I was not prepared for the play to be so dark and violent in places, something which noticeably upset the young children in the audience. The plot brought attention to the environmental plight of the region, the global zealous need for commodities and the cruel lengths the ruthless go to exploiting that market. 

Oona the elephant is mesmerising, her puppeteers seemingly effortlessly bring life to this charismatic character. The orangutans were lively, cheeky and the babies (being hunted to be sold as pets) were utterly mischievous. Even the tiny details as the fire flies were completely believable. There was a palpable gasp from the audience as the tiger was carried into the hunters camp, dead, valuable as a skin, a trophy, medicine, even though earlier we had seen the same tiger attempting to attack Lily and Oona. 

I would have liked Oona’s trumpet call to be a little louder, as compared to the volume and depth of the orangutans and forest noises it was almost overpowered. Also, we did not really get a sense of time Lily was missing, whether it was a couple of days or a couple of weeks.  But none the less it was a very engaging performance.

After coming home I took a look online to see if I could find out a bit more, and ended up confusing myself further. I thought the story was based on a true life event, although there was a story of a child being taken into the forest on the back of an elephant, Michael Morpergo’s book tells the tale of a boy called Billy, yet the play is a girl called Lily.  There was very little information about what Lily had experienced, or whether she stayed in Indonesia or returned to the UK, whether her father had died prior to the holiday and whether her Mother was killed in the Tsunami, key elements in the plot.

Never the less, I would recommend going to see the performance.

 
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Posted by on April 27, 2017 in Books, Life, people, Review

 

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Granny & Death & Terry & Me


It began by chance, a book sent in error from a club, a blurb that struck a chord, that became a twenty year trek through the wit, the word play, the entendres, the sideways swipe, the unobvious parody, the literal and the Literal musings of a man’s meanderings of a fantasy land. I have no idea why Sir Terry caught my imagination, whether there’s enough reality in the fantasy to hold a ring of truth or I was just entertained.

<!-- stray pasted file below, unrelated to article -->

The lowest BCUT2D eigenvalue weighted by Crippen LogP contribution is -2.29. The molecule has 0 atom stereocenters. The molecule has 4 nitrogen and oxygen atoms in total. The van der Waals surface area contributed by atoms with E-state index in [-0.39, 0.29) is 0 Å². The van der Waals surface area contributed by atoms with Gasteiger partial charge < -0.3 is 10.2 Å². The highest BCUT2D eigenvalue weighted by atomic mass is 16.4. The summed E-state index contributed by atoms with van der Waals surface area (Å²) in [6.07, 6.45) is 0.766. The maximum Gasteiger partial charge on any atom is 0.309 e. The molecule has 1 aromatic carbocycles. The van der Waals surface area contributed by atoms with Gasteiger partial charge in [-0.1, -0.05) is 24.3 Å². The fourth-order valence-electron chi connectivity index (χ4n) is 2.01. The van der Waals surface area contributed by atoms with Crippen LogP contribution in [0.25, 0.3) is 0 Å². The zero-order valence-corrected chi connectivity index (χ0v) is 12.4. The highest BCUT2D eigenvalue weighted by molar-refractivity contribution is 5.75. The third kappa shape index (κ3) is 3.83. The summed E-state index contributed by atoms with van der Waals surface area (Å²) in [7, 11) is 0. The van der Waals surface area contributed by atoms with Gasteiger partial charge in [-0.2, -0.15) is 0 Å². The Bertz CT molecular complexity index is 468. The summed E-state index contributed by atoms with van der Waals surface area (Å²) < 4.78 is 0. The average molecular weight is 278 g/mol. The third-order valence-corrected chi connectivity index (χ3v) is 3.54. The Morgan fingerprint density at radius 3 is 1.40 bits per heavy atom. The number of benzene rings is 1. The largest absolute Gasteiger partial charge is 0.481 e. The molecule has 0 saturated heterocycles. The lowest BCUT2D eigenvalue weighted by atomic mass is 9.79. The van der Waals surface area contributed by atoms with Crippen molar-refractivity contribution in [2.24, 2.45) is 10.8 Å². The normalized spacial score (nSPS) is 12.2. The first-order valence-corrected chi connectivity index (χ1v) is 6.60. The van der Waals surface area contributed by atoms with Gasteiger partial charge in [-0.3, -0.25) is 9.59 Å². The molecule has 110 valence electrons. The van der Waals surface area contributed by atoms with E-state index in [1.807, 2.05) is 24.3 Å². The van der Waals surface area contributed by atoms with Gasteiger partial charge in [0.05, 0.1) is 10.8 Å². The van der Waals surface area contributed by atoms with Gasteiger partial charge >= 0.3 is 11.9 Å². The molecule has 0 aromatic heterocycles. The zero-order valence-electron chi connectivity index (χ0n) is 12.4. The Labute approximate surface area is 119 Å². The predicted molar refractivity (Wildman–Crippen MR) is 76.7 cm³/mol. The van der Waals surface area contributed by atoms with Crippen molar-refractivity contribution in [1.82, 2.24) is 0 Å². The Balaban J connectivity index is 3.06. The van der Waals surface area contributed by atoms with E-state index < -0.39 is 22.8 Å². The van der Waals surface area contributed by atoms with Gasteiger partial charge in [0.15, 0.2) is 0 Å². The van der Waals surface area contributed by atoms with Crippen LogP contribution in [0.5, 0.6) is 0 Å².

When two of his books, Wyrd Sisters and Soul Music were made into an animated series, I practically wore the VHS out watching them over and over, the colourful characters firmly in my mind I could see and hear them as I read and reread the books. The dulcet tones of Tony Robinson reading the audiobooks often accompanied sleepless nights.  Later when tomes like Hogwatch, Going Postal and The Colour of Magic were filmed, they were top of my birthday/Christmas lists, staying close to the story, capturing much of the books comedic quality without tipping over into absurdity. 

Every one of the forty-one works has had its own flavour, often parodying cliches of religion, science, mythology, folklore, business acumen, dynasties and continents or authors like Shakespeare, Tolkein, Dicken’s and Potter.  A few of his notable characters have burrowed and set up home in my psyche, Granny Weatherwax and Death being the primary.  I can loose hours perusing numerous quotes or mini scenes. Such as (in exaggerated witchy hag voice), “When shall we three meet again”, “I can do next Tuesday” replies Nanny Ogg in her West Country tone; or “On nights such as this, witches are abroad.  Well, not actually abroad. They don’t like the food and you can’t trust the water and the shamans always hog the deckchairs.” In this time of election decisions I’m reminded of Ankh-Morpork’s take on democracy, “Ankh-Morpork had dallied with many forms of government and had ended up with that form of democracy known as One Man, One Vote. The Patrician was the Man; he had the Vote.”

With the death of Sir Terry and the publication of The Shepherd’s Crown, the final novel, something had an end. I delayed reading the book as I wasn’t ready to say good bye to this comforting friend. Last week I took up the book and began. The first few chapters were pure Pratchett even if the content was the death of my favourite character, but after that the book felt disjointed and unpolished. After the epilogue Sir T’s PA Rob added a letter, he told of their working methods and how books came together, but with the last book there had not been the time to fully work on the drafts, although often the final draft had to be crowbarred from his hands as Sir T was ever quite totally ready to say it was complete and done. It’s well known that this is not his finest, but it is his last and maybe demonstrates that despite his failing mental faculties he was determined to write to the end and not leave us hanging.

Farewell Sir T, Granny and all. 

 
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Posted by on April 22, 2017 in Books, people, Review